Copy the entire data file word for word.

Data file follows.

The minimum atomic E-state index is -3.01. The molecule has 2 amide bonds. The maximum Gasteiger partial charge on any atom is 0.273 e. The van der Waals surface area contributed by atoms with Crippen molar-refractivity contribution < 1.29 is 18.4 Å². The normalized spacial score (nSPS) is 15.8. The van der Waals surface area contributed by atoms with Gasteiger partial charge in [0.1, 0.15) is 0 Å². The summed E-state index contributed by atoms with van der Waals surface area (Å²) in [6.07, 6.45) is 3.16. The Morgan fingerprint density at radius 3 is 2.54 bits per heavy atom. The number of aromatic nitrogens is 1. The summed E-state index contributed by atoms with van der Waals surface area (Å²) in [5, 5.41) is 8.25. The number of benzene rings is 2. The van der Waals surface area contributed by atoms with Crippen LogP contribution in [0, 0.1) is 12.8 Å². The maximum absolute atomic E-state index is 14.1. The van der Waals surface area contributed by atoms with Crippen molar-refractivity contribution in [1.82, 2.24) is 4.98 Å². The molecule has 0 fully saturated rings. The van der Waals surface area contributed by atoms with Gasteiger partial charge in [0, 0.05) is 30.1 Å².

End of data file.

The minimum atomic E-state index is -3.01. The molecule has 2 amide bonds. The maximum Gasteiger partial charge on any atom is 0.273 e. The van der Waals surface area contributed by atoms with Crippen molar-refractivity contribution < 1.29 is 18.4 Å². The normalized spacial score (nSPS) is 15.8. The van der Waals surface area contributed by atoms with Gasteiger partial charge in [0.1, 0.15) is 0 Å². The summed E-state index contributed by atoms with van der Waals surface area (Å²) in [6.07, 6.45) is 3.16. The Morgan fingerprint density at radius 3 is 2.54 bits per heavy atom. The number of aromatic nitrogens is 1. The summed E-state index contributed by atoms with van der Waals surface area (Å²) in [5, 5.41) is 8.25. The number of benzene rings is 2. The van der Waals surface area contributed by atoms with Crippen LogP contribution in [0, 0.1) is 12.8 Å². The maximum absolute atomic E-state index is 14.1. The van der Waals surface area contributed by atoms with Crippen molar-refractivity contribution in [1.82, 2.24) is 4.98 Å². The molecule has 0 fully saturated rings. The van der Waals surface area contributed by atoms with Gasteiger partial charge in [0, 0.05) is 30.1 Å².